A step closer to cancer precision medicine

Researchers from the Faculty of Medicine and the Institute for Molecular Medicine (FIMM) at the University of Helsinki have developed a computational model, Combined Essentiality Scoring (CES) that enables accurate identification of essential genes in cancer cells for development of anti-cancer drugs.

Why are the essential genes important in cancer?

Cancer is the leading cause of death worldwide. Cancer cells grow faster usually with the activation of certain genes. Targeted therapies aim at inhibiting these genes that are activated only in cancer cells, and thus minimizing side effects to normal cells.

High-throughput genetic screening has been established for evaluating the importance of individual genes for the survival of cancer cells. Such an approach allows researchers to determine the so-called gene essentiality scores for nearly all genes across a large variety of cancer cell lines.

However, challenges with replicability of the estimated gene essentiality have hindered its use for drug target discovery.

"shRNA and CRISPR-Cas9 are the two common techniques used to perform high-throughput genetic screening. Despite improved quality control, the gene essentiality scores from these two techniques differ from each other on the same cancer cell lines," explains Wenyu Wang, first author of the study.

How can we do better?

To harmonize genetic screening data, researchers proposed a novel computational method called Combined Essentiality Scoring (CES) that predicts cancer essential genes using the information from shRNA and CRISPR-Cas9 screens plus molecular features of cancer cells. The team demonstrated that CES could detect essential genes with higher accuracy than the existing computational methods. Furthermore, the team showed that two predicted essential genes were indeed correlated with poor prognosis separately for breast cancer and leukaemia patients, suggesting their potential as drug targets (Figure 1).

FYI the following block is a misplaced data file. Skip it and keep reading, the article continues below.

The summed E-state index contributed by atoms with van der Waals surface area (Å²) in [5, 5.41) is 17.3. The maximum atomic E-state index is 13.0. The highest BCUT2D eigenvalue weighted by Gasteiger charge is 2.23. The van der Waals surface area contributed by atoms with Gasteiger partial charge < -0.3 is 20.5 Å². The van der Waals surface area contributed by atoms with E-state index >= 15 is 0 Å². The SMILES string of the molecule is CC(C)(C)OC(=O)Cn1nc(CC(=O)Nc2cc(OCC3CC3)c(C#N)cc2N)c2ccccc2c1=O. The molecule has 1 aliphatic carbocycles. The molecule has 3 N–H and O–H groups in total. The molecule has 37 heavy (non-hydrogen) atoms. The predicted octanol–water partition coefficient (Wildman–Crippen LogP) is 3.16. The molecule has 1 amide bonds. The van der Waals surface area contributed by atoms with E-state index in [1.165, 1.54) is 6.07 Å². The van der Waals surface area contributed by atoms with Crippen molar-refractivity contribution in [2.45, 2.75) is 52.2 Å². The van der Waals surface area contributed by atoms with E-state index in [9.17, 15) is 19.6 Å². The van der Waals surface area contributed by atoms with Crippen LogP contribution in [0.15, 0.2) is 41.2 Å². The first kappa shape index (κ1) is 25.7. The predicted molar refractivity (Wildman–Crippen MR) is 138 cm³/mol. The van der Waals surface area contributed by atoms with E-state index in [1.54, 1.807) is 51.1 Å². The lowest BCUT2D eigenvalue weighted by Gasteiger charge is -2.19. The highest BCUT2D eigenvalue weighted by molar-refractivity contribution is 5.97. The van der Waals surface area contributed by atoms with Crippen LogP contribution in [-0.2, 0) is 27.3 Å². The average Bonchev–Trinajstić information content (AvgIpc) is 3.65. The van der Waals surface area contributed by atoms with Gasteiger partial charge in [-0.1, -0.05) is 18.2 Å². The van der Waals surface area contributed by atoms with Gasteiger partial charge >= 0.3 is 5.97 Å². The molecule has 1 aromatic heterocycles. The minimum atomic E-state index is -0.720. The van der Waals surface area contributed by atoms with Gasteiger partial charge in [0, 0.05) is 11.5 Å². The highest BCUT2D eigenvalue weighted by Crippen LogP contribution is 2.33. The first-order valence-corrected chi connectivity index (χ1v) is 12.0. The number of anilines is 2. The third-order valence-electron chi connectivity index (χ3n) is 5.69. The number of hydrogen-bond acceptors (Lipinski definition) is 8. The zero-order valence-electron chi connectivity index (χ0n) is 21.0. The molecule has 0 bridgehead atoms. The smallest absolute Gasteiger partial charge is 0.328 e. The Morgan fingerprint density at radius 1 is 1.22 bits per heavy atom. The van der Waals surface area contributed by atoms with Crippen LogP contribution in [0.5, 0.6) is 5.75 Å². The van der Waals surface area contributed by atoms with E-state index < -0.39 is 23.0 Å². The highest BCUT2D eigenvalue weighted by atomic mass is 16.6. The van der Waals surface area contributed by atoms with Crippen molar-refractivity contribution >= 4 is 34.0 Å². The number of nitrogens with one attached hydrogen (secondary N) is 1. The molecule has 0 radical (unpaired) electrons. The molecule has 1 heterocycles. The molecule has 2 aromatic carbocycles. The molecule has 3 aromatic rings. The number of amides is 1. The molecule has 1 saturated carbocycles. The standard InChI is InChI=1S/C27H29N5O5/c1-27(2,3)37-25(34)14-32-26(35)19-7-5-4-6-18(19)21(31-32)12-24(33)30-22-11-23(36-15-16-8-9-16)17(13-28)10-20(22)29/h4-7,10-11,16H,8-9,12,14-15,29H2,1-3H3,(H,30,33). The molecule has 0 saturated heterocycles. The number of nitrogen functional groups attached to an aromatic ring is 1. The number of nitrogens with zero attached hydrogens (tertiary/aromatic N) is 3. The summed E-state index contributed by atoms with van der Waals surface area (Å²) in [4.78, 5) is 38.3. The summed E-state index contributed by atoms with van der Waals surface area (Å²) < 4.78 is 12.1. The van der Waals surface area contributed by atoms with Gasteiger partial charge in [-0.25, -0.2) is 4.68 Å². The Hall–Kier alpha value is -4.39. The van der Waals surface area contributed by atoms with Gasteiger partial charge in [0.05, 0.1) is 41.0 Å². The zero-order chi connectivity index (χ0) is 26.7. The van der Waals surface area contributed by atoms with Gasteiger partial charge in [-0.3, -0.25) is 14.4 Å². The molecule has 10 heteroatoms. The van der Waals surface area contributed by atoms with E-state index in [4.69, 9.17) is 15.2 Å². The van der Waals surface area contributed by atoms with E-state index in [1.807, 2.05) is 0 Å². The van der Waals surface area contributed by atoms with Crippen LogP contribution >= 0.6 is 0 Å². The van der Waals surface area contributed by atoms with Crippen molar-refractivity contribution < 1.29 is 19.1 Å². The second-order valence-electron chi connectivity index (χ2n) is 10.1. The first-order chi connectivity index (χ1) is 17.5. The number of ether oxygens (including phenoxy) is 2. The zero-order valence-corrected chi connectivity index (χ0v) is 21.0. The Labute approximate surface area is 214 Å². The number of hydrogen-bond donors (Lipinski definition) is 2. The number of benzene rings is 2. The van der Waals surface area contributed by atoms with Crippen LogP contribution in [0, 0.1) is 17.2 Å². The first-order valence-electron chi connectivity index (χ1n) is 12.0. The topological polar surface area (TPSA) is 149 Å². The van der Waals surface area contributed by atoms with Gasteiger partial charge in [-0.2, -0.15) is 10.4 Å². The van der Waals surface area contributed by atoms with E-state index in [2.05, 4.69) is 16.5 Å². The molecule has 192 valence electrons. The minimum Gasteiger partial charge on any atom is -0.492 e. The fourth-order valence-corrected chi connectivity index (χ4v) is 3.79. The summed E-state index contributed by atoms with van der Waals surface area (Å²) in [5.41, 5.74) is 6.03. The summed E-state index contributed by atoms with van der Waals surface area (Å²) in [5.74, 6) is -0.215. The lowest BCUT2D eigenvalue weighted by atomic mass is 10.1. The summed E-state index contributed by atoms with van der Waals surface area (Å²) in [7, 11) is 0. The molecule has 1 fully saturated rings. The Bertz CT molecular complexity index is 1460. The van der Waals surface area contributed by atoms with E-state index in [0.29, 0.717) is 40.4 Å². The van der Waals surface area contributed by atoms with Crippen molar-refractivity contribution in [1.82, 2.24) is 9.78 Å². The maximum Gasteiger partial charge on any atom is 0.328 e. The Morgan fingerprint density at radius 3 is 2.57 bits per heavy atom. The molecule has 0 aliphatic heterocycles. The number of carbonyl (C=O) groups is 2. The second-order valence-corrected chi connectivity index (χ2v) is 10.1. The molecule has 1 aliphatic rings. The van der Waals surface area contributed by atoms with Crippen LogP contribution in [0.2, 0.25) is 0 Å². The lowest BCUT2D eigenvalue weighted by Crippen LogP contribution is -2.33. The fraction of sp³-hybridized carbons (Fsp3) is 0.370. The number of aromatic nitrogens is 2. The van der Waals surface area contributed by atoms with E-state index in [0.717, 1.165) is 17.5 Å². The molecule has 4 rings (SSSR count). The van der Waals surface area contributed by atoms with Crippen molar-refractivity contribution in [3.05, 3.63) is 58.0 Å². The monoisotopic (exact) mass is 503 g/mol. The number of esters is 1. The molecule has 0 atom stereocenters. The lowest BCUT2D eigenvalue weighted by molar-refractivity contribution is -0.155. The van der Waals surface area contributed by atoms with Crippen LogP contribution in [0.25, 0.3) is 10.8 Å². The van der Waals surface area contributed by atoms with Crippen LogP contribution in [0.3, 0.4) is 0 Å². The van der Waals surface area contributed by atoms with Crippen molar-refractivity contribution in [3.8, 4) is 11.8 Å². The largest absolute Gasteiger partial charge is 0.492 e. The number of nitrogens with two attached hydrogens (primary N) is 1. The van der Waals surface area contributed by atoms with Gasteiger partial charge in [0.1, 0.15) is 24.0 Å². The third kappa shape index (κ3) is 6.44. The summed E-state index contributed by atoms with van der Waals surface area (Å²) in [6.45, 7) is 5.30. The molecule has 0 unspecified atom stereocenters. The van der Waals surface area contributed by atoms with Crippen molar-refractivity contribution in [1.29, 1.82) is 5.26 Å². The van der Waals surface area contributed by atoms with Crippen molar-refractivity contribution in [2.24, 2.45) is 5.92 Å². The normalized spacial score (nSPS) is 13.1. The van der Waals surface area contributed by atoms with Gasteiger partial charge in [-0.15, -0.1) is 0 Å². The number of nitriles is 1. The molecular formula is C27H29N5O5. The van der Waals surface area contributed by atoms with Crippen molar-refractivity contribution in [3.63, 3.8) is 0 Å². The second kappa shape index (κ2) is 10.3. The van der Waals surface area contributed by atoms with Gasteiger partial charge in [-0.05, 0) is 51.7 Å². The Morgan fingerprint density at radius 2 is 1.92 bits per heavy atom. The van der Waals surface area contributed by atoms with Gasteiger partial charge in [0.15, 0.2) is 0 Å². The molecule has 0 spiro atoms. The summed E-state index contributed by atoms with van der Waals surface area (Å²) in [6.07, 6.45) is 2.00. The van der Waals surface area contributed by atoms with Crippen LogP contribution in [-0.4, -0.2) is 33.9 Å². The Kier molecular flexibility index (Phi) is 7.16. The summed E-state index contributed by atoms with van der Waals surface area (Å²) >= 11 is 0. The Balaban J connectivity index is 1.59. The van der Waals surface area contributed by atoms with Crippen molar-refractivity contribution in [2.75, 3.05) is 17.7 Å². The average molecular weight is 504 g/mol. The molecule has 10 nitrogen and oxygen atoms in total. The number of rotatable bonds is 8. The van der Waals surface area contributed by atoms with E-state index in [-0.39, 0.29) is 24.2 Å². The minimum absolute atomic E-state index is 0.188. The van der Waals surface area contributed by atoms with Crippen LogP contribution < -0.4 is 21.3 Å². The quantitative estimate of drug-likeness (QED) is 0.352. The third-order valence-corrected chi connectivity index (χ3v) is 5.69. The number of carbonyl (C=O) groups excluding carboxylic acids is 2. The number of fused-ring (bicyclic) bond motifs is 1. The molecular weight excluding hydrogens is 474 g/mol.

"Improving gene essentiality scoring is just a beginning. Our next aim is to predict drug-target interactions by integrating drug sensitivity and gene essentiality profiles. Given the ever-increasing volumes of functional screening datasets, we hope to extend our knowledge of drug target profiles that will eventually benefit drug discovery in personalized medicine," says Assistant Professor Jing Tang, corresponding author of the study.

Wenyu Wang, Alina Malyutina, Alberto Pessia, Jani Saarela, Caroline A Heckman, Jing Tang.
Combined gene essentiality scoring improves the prediction of cancer dependency maps.
EBioMedicine, November 12, 2019. doi: 10.1016/j.ebiom.2019.10.051.

Most Popular Now

Findings open way for personalised MS treatment

Currently available therapies to treat multiple sclerosis (MS) lack precision and can lead to serious side effects. Researchers at Karolinska Institutet in Sweden have no...

Pfizer shares top-line results from Phase 2/3 EPIC…

Pfizer Inc. (NYSE: PFE) shared top-line results from the Phase 2/3 EPIC-PEP (Evaluation of Protease Inhibition for COVID-19 in Post-Exposure Prophylaxis) study evaluating...

Pfizer and Biohaven's VYDURA® (rimegepant) granted…

Pfizer Inc. (NYSE: PFE) and Biohaven Pharmaceutical Holding Company Ltd. (NYSE: BHVN) today announced that the European Commission (EC) has granted marketing authorizatio...

A smarter way to develop new drugs

Pharmaceutical companies are using artificial intelligence to streamline the process of discovering new medicines. Machine-learning models can propose new molecules that ...

Cognitive impairment from severe COVID-19 equivale…

Cognitive impairment as a result of severe COVID-19 is similar to that sustained between 50 and 70 years of age and is the equivalent to losing 10 IQ points, say a team o...

Foundation S: Sanofi's new philanthropic spearhead

Sanofi today launches Foundation S - The Sanofi Collective, its philanthropic endowment fund aiming to create healthier futures for generations. Using donations, partners...

SK bioscience and GSK's adjuvanted COVID-19 vaccin…

SK bioscience and GSK announced submission of a biologics license application for SKYCovione™ a recombinant protein-based COVID-19 vaccine candidate adjuvanted with GSK’s...

Investigational COVID mucosal vaccine protects aga…

In animal studies that mimic human exposures, an investigational COVID vaccine designed to be taken orally not only protects the host, but also decreases the airborne spr...

Using AI to analyze large amounts of biological da…

Researchers at the University of Missouri are applying a form of artificial intelligence (AI) - previously used to analyze how National Basketball Association (NBA) playe...

Asthma drug can block crucial SARS-CoV-2 protein

A drug used to treat asthma and allergies can bind to and block a crucial protein produced by the virus SARS-CoV-2, and reduce viral replication in human immune cells, ac...

Recurring brain tumor growth is halted with new dr…

When a non-metastatic brain tumor - a meningioma - recurs after surgery and radiation treatment, a patient is out of options. No drugs are approved for these aggressive t...

Pfizer to acquire Biohaven Pharmaceuticals

Pfizer Inc. (NYSE: PFE) and Biohaven Pharmaceutical Holding Company Ltd. (NYSE: BHVN) have entered into a definitive agreement under which Pfizer will acquire Biohaven, t...